Fr. Jerry, who writes a weekly column about the Sunday Gospel in a popular broadsheet usually ends his commentary with an invitation to the companions of the elderly to attend a seminar in his convent about how to recognize and manage depression in the elderly.
The major reason for the depression in the elderly is, of course, the deterioration of the physical body. Serious or major illnesses manifest themselves when the person reaches his 50’s no matter how one tries to stay fit or eat healthily. This is because there are other factors beyond their control such as the pollution in the environment, stress or other carcinogens present in the food or container which they are not aware of. There are some lucky ones who manage to reach their 70’s or 80’s, without any major illnesses. However, loss of agility or even mobility due to arthritis or osteoporosis, loss of teeth, eyesight or hearing still can’t be ignored.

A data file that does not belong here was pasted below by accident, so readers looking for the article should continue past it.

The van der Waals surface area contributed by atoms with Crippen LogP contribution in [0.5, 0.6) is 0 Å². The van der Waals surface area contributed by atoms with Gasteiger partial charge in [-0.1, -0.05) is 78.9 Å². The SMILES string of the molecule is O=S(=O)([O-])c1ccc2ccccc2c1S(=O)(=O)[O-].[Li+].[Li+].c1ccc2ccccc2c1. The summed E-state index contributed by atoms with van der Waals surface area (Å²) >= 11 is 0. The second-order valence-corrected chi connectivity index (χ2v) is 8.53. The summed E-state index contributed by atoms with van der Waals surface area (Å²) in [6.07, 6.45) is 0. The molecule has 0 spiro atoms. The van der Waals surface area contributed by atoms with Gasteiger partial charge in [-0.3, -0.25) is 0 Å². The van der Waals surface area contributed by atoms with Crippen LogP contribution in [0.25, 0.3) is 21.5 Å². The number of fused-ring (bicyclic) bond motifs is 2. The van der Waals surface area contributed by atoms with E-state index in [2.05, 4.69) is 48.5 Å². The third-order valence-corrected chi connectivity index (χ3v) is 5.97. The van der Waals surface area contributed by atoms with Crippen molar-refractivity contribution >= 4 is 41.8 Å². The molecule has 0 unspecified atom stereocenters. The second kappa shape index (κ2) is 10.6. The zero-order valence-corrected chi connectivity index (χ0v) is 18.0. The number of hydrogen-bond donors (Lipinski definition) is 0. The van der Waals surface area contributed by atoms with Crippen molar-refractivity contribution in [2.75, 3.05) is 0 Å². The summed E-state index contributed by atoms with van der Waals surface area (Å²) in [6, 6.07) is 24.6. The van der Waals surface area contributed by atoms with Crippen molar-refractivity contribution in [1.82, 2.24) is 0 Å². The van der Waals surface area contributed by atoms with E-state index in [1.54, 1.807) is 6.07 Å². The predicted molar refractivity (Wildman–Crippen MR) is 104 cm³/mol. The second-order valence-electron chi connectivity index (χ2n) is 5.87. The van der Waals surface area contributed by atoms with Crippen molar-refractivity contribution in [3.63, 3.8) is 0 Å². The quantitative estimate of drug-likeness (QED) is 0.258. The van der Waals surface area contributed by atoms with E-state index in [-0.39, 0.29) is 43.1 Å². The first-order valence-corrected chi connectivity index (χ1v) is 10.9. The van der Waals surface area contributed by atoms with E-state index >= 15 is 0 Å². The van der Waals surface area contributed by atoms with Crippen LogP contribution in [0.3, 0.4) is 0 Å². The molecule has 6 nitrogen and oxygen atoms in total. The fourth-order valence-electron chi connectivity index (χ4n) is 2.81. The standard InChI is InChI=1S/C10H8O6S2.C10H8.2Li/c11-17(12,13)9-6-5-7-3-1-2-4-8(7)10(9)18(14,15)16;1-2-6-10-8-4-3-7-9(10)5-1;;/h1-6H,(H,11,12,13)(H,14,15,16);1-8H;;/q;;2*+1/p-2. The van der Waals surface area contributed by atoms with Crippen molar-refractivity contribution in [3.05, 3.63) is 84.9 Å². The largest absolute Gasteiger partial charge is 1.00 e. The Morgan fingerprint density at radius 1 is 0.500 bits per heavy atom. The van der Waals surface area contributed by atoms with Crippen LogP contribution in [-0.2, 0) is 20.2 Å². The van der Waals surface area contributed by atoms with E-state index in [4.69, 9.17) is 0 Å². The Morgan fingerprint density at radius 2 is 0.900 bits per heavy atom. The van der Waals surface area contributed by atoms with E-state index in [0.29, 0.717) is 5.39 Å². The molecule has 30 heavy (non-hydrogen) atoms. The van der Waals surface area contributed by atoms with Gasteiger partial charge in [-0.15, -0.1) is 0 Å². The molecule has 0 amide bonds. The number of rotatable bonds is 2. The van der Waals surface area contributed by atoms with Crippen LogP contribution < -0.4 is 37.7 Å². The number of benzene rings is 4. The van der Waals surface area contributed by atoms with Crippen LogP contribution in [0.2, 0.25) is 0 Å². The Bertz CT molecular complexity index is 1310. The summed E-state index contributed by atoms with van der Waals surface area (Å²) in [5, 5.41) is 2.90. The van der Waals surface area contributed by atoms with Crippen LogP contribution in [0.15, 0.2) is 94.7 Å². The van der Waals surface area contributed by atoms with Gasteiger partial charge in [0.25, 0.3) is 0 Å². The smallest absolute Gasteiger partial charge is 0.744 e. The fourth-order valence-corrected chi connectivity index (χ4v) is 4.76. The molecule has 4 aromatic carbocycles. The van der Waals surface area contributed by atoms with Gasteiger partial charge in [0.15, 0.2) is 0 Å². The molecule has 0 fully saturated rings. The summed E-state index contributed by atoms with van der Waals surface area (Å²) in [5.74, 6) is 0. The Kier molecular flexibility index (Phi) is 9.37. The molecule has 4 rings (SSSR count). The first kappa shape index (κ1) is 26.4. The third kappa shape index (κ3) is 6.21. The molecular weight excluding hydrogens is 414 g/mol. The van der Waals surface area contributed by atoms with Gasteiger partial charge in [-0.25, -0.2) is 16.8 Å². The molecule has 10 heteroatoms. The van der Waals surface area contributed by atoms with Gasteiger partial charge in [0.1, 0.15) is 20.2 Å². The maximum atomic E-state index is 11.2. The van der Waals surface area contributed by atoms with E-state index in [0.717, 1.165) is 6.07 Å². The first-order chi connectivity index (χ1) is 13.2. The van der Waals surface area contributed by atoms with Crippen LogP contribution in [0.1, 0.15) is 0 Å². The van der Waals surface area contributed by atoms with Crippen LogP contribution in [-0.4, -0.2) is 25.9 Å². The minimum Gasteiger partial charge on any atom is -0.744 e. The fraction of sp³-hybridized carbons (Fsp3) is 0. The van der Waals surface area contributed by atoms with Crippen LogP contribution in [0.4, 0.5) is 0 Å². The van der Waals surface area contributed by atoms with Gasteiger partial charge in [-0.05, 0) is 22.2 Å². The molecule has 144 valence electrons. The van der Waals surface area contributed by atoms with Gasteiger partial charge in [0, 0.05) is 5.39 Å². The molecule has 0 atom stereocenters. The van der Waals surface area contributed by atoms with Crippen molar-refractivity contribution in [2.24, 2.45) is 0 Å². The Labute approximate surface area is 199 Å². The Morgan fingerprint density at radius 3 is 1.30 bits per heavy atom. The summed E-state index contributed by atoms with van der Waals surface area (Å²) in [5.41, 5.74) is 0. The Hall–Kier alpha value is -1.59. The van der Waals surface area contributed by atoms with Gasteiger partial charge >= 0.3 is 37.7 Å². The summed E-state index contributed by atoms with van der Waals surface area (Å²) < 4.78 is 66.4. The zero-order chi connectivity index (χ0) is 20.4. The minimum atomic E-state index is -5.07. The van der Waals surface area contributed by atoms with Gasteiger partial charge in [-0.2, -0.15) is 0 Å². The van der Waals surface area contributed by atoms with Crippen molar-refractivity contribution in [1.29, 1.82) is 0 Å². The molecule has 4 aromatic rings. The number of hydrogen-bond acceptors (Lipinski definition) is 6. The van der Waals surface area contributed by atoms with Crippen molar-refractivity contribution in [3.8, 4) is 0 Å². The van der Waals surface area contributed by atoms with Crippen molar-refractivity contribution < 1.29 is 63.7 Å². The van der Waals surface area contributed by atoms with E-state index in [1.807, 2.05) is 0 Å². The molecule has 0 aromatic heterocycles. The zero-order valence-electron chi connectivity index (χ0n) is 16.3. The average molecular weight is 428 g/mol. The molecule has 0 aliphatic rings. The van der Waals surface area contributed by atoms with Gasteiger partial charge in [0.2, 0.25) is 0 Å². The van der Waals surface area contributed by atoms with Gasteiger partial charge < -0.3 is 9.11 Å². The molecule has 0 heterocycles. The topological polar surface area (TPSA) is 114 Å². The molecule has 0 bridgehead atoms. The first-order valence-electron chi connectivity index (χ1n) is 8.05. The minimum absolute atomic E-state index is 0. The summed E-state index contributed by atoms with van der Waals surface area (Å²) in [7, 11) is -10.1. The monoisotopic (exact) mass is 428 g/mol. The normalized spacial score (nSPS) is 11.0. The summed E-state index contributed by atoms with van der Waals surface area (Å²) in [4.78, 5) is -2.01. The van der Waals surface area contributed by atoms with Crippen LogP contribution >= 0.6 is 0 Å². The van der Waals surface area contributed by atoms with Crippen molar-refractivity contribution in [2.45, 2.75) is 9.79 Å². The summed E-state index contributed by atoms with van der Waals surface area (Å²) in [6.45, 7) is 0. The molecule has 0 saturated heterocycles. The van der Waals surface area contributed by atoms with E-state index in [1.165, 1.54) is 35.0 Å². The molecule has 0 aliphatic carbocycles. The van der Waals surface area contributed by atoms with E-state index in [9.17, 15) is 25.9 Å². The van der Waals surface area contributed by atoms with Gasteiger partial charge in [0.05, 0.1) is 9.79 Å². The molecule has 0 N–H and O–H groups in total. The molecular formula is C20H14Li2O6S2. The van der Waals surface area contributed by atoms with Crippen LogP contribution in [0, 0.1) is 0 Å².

Getting into my senior years, I also feel a sense of loss not only for my physical health but for friends and loved ones who have succumbed to illnesses. As one by one, we in our parish community or the partners, are diagnosed with cancers or other major illnesses, I have to brace myself with the fact that they won’t be able to join us for quite a while, or worse, they will no longer come back. Missing your friends is also a cause of depression. Hearing of celebrities around my age or older leaving the earth somehow saddens me, too.
Once, we were active and happy, eating or drinking anything we fancy as if we were invincible. But the years are getting by and like old cars who have covered so many miles, it is time for an overhaul until one is junked. And in between being overhauled and being junked, we experienced pain and suffering and which is why the elderly are usually depressed.